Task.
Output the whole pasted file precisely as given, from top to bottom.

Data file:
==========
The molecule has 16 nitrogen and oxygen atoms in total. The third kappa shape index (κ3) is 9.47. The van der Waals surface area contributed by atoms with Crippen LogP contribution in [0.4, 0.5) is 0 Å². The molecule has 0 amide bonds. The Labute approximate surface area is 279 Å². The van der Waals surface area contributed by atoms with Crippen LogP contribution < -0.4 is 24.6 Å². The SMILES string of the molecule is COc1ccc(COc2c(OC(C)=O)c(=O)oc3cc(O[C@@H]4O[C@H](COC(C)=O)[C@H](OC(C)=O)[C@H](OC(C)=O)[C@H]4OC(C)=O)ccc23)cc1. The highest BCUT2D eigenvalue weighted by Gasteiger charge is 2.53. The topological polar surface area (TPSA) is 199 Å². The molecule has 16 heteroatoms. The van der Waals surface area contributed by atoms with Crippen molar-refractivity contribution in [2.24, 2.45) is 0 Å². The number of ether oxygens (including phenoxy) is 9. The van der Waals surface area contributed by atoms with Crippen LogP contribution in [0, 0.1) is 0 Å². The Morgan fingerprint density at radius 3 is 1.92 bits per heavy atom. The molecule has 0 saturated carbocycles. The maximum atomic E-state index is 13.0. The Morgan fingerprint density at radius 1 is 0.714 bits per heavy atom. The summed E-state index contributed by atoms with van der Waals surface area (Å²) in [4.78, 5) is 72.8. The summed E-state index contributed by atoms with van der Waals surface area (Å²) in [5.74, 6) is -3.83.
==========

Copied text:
The molecule has 16 nitrogen and oxygen atoms in total. The third kappa shape index (κ3) is 9.47. The van der Waals surface area contributed by atoms with Crippen LogP contribution in [0.4, 0.5) is 0 Å². The molecule has 0 amide bonds. The Labute approximate surface area is 279 Å². The van der Waals surface area contributed by atoms with Crippen LogP contribution < -0.4 is 24.6 Å². The SMILES string of the molecule is COc1ccc(COc2c(OC(C)=O)c(=O)oc3cc(O[C@@H]4O[C@H](COC(C)=O)[C@H](OC(C)=O)[C@H](OC(C)=O)[C@H]4OC(C)=O)ccc23)cc1. The highest BCUT2D eigenvalue weighted by Gasteiger charge is 2.53. The topological polar surface area (TPSA) is 199 Å². The molecule has 16 heteroatoms. The van der Waals surface area contributed by atoms with Crippen molar-refractivity contribution in [2.24, 2.45) is 0 Å². The number of ether oxygens (including phenoxy) is 9. The van der Waals surface area contributed by atoms with Crippen LogP contribution in [0, 0.1) is 0 Å². The Morgan fingerprint density at radius 3 is 1.92 bits per heavy atom. The molecule has 0 saturated carbocycles. The maximum atomic E-state index is 13.0. The Morgan fingerprint density at radius 1 is 0.714 bits per heavy atom. The summed E-state index contributed by atoms with van der Waals surface area (Å²) in [4.78, 5) is 72.8. The summed E-state index contributed by atoms with van der Waals surface area (Å²) in [5.74, 6) is -3.83.